The gig economy is dynamic and constantly changing. Since the onset of the Coronavirus pandemic, the sector has expanded exponentially in response to society’s growing reliance on gig workers to deliver the bare necessities, straight to consumers’ doors.
Office workers, used to the 9-5 grind, suddenly found themselves furloughed or laid off entirely, resulting in increased dependence on gig work to make ends meet in an unprecedented time.
An estimated 5 million Britons work within the gig economy, meaning there are now more gig workers than ever. Yet the unpredictable nature of their income complicates their financial lives. Historically, high-street banks have avoided catering to gig workers, perceiving them as risky customers.
COVID-19 and its impact on the economy have thrust the disproportionate financial struggles faced by gig workers into the spotlight. There is increasing recognition of their unique financial needs and the failure of the current system to meet them.
While digital platforms continue to accelerate the popularity and profitability of the gig economy, huge rifts between the industry and the financial health of its workers remain.
This has led to ample opportunities for FinTechs to provide solutions for gig workers. The embedded financial services model in particular accommodates gig economy workers with fluctuating incomes, offering an efficient alternative to traditional banking. Thus, gig workers are empowered to achieve financial independence, with personal eMoney accounts that afford a range of functionalities including instant access to wages, bill payment and money transfers, and more.
What are embedded financial services?
Embedded financial services are defined as financial services that have been installed into non-financial platforms to create a more efficient and intuitive customer experience.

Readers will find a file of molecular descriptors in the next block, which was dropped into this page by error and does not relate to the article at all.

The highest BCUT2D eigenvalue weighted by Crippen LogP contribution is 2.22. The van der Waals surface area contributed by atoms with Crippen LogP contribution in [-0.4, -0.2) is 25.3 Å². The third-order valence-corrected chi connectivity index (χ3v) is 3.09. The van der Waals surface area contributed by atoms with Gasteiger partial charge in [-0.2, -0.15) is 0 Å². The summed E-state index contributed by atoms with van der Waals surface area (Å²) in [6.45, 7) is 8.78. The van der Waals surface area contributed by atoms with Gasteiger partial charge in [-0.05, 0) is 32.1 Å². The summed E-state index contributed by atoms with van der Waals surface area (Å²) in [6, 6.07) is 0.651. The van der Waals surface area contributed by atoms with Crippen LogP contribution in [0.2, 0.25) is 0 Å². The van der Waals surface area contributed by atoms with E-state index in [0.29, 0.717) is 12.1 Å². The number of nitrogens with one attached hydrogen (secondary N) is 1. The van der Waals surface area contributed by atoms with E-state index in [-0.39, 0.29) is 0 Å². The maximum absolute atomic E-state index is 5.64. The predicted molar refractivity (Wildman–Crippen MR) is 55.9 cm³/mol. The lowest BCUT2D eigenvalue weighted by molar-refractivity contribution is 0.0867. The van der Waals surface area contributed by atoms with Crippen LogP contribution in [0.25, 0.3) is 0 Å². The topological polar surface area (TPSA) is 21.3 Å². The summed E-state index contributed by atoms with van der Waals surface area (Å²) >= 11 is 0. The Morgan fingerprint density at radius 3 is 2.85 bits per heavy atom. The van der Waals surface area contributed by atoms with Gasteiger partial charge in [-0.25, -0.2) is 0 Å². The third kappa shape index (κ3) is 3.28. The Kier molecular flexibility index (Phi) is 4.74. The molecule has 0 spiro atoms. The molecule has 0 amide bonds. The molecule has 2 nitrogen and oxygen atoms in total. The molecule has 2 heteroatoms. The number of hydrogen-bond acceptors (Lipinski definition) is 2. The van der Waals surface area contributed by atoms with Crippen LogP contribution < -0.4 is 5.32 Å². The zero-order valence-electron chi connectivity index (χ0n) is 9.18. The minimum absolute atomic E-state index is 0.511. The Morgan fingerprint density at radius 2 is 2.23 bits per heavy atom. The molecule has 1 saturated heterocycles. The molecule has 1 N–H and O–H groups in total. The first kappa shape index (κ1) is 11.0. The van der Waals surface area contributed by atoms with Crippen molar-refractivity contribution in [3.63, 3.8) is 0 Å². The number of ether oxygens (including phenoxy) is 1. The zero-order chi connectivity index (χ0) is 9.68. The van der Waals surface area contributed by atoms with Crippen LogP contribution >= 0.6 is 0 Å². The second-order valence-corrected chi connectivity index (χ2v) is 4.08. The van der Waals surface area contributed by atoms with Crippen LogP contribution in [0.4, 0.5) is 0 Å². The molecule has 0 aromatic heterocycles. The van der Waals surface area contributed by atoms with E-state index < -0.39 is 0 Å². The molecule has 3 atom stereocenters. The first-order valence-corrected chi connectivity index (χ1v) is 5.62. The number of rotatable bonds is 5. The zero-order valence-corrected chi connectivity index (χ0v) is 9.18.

In our modern-day lives, embedded financial services power some of our favourite offerings, from taxis to takeaways, and are creating exciting new opportunities in every industry for innovative companies, willing to go the extra mile.
Embedded financial services are not to be confused with embedded finance which technically refers to credit. The term embedded financial services has come to encompass all forms of financial solutions.
💬 Good to know: While Modulr works with marketplaces that offer credit, those marketplaces do so under their own credit licence while Modulr only performs the operational payments side of the lending process including disbursements and collections. This is because we're an infrastructural payments platform and obtaining credit permissions, such as a banking licence, is not currently a part of our business model.
How can embedded financial services meet the needs of those working in the gig economy?
- By embedding financial services, companies based on the gig economy model can remove expensive middlemen (such as card networks and pricy payment processes), making financial solutions much cheaper on average for gig workers.
- Embedded payments can deliver 24-7 payments flexibility, ideal for an agile workforce.
- Companies can offer gig economy workers the convenience of prepaid cards and immediate access to their earnings, without waiting for financial intermediaries to settle accounts.
- Embedded financial solutions have quick onboarding and development, meaning gig workers can begin to use their innovative services immediately.
- Ridesharing companies, such as Uber, can offer various financial products (such as debit cards, digital wallets and instant payouts) benefitting both drivers and customers.